“Take us to school with your photos this week, and show us some ABCs.” Michelle poses this challenge at WordPress.
A world away from Manhattan’s Alphabet City here in the Red Hill informal settlement in the south Peninsula, South Africa – the alphabet is all important in learning written language skills. Resources are basic here, the creche is set up in three used shipping containers, and teaching aids are minimal. If only there was a magic wand to wish in the required materials and resources. ICT’s – in our dreams – but nevertheless on the wish list too.
12 thoughts on “Alphabet”
So sweet, so cute!!!
Is there a fund or foundation to contribute to?
Hi Mary, our local pharmacy runs funding drives for the creche – perhaps I can send details via email? My email address is email@example.com.
Lovely captures Liz – good for you for your commitment.
Wonderful captures Liz, I bet those children really want to learn and I hope their dreams come true.
Yes, here’s hoping for them. They’re amazing – their language skills are excellent. I got involved through a neighbour introducing and reading English. They really deserve to have a good education.
Love the zebra crossing 🙂 And I hope their dreams come true, education is so critical for the future of these children. I once tried to come to Africa as an ICT teacher, but unfortunately it didn’t work out. They are so much more enthusiastic about learning, compared to some kids here who just take it all for granted.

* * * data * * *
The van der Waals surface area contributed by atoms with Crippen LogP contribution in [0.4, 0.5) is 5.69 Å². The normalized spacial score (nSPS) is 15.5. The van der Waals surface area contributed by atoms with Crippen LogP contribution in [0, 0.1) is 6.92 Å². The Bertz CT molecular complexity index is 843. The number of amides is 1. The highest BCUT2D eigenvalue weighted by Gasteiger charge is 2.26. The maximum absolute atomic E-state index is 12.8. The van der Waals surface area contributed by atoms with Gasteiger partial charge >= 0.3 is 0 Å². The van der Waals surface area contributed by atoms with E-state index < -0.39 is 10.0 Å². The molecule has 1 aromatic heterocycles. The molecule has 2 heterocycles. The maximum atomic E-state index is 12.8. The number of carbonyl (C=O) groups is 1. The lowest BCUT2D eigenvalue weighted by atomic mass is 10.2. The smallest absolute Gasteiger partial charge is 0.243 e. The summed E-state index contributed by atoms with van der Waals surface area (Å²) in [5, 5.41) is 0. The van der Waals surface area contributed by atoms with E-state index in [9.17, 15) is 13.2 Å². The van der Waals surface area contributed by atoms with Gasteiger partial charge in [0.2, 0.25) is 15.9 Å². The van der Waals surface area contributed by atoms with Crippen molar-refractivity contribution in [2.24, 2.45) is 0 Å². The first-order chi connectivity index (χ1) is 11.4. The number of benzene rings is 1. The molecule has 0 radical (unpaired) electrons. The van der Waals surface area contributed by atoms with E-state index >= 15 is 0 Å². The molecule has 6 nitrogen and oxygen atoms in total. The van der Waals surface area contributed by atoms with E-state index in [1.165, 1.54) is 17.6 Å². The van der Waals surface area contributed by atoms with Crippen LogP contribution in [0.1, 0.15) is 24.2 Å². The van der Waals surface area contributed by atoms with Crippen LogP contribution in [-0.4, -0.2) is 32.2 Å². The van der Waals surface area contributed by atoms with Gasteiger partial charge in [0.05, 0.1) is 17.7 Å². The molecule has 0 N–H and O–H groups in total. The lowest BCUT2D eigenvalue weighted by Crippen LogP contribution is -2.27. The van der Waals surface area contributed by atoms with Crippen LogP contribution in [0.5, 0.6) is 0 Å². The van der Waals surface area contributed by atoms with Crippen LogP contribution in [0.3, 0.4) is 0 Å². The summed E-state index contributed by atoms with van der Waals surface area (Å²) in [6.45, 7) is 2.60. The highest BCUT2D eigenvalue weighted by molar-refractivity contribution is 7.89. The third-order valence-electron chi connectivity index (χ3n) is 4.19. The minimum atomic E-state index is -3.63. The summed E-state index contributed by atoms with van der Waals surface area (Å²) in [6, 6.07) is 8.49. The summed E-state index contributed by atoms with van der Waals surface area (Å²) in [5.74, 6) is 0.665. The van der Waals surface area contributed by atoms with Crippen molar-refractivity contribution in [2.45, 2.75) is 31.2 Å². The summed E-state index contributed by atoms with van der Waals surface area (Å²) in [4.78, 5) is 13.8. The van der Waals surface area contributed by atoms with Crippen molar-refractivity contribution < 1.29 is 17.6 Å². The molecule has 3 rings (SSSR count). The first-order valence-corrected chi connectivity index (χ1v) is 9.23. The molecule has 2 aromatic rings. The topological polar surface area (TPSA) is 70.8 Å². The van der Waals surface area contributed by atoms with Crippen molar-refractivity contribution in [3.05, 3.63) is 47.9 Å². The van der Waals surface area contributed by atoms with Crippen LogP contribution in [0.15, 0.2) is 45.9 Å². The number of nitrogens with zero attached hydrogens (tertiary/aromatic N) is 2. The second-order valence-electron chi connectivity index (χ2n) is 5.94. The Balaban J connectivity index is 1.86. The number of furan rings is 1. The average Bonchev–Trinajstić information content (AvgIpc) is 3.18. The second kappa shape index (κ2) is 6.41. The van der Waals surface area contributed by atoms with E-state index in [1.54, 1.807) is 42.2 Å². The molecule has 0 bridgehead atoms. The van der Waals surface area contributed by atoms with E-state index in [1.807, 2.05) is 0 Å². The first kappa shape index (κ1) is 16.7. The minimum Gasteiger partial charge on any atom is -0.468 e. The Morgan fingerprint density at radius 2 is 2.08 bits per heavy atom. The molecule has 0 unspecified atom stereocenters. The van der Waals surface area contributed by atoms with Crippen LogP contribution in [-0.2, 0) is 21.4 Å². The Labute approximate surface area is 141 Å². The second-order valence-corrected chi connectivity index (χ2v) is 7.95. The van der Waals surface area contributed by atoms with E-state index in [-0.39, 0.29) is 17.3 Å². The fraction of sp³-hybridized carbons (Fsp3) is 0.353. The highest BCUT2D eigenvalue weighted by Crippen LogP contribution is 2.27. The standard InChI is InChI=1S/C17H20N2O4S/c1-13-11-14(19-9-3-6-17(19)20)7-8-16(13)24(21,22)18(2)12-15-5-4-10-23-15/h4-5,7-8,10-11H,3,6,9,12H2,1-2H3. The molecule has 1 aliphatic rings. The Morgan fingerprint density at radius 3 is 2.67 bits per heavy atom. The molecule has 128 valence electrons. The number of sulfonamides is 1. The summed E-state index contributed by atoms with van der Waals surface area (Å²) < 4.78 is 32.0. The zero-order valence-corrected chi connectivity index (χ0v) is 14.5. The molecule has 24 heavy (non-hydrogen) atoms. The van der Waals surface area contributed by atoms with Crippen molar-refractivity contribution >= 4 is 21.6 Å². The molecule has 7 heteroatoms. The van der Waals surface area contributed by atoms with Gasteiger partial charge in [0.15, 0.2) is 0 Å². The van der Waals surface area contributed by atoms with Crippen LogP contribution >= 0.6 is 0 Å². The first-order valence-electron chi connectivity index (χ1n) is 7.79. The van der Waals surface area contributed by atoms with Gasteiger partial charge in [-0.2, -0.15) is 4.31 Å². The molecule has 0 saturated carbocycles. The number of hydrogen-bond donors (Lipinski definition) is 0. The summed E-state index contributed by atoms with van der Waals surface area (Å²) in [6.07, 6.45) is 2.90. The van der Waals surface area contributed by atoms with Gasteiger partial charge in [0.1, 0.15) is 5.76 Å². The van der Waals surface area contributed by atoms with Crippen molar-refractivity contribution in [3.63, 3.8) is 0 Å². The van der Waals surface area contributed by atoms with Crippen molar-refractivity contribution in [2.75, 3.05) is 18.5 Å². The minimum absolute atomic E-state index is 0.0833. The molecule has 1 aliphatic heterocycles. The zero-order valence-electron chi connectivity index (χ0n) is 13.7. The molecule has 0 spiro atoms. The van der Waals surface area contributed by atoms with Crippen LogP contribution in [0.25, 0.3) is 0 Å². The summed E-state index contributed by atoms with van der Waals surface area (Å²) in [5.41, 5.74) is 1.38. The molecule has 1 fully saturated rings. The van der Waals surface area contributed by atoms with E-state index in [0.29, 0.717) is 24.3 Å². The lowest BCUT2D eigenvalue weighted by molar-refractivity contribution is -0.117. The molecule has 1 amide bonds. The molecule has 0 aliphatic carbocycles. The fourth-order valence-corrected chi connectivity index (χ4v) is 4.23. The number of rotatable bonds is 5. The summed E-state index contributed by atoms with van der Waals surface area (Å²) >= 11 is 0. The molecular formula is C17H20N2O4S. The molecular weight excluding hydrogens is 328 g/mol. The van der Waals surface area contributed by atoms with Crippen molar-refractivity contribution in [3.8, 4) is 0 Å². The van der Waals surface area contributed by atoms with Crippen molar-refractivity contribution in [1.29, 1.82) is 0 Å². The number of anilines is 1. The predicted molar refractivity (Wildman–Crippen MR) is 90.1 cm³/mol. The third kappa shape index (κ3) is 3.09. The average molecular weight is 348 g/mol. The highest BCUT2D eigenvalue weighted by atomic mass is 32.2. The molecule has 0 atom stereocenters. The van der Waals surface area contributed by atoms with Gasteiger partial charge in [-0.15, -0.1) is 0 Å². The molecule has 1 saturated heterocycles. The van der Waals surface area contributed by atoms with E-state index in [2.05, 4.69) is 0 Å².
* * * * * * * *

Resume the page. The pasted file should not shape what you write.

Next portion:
Thanks Jude, so true that it is critical for their future. SA has appalling stats here for students getting through to the final year of secondary education. Too many kids fall through the cracks, but it helps if they get a good start. These young kids are amazing with their language skills – understanding and conversing in three languages already. Too bad that ICT is lagging behind in its field here.
What a wonderful work, giving them Hope for their future! I love hearing about these works, thanks Liz!
Yes, ‘Hope’ expresses that desire to get on. It’s a long road ahead. The stats are bad though for making it through 12 grades of primary and secondary education. A high rate of dropouts – so here’s hoping the class of 2016 beat the odds 🙂
This is very cool 🙂
Thanks Darrel – they have a long educational road ahead!